The broader impact of this RAPID proposal is to to inform policy associated with pandemic viruses, such as coronavirus disease 2019 (COVID-19), as they significantly impact the national health and economy. To safeguard society from viruses, each country/state/locality needs to dynamically adjust health policies, plan near-term health care capacity, and control population movement with little time latency. Accurate real-time prediction of virus spread is essential for making the health system respond in a fast and proactive manner to disease variations and disruption events (e.g., staffing and supply shortage). This project pursues fundamental research to develop simulation models of human movement and virus spread dynamics, prediction of real-time positions of infected population in the spato-geographic network, and development of decision support tools for the design of healthcare policies under disruptive events and processes. The proposed research is at the interface of engineering and public health to gain a better understanding of disease spread dynamics from both perspectives. Effective simulation analysis and prediction of virus positions in geographic regions will not only help optimize the design of healthcare policies to control the propagation of infectious diseases, but also help safeguard the US population and make health systems more resilient to disruptive events.
This RAPID project will leverage data analytics and simulation models to gain a better understanding of virus spreading dynamics. The objective of this research project is to develop continuous flow simulation modeling and analysis of human movement/traffic and virus spread dynamics in spatial networks. Specifically, we will investigate the derivation of health policies and infectious disease control so that the healthcare system can respond expeditiously and effectively to disruptive events. The proposed project will study three sets of policy-relevant characteristics that are central to the understanding of the impact of public interventions on virus spread, namely regional infrastructure of health care delivery, regulatory measures to slow down the virus spread, and effectiveness of information transparency. As the dynamics of infectious diseases often change over time, simulation models and analytical algorithms from this project help support decision-making in real time. The proposed methodology is generally applicable to a wide range of infectious diseases.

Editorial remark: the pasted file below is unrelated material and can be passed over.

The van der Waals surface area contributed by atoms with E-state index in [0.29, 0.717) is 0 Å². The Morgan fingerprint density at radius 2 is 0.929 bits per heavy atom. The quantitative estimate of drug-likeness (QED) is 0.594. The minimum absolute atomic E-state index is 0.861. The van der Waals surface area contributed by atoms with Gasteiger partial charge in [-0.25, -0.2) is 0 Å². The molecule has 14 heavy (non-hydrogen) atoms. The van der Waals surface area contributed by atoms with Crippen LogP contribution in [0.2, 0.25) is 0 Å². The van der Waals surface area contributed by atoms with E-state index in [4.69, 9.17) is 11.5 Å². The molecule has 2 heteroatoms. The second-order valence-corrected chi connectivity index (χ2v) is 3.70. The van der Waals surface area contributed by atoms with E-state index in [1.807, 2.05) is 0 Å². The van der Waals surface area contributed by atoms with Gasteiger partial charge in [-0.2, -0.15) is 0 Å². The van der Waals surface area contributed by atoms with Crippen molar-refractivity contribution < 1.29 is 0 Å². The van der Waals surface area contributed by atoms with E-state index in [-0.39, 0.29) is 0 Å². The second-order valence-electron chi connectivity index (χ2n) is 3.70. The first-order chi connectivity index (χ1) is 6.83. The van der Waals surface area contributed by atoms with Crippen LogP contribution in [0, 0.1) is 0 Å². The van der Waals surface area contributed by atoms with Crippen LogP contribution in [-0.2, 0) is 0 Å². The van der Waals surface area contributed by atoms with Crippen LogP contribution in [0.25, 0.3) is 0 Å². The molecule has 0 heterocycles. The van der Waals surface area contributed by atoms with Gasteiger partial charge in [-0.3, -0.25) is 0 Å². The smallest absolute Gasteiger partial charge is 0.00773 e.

This award reflects NSF's statutory mission and has been deemed worthy of support through evaluation using the Foundation's intellectual merit and broader impacts review criteria.
|Effective start/end date
|4/1/20 → 12/31/22
- National Science Foundation: $200,000.00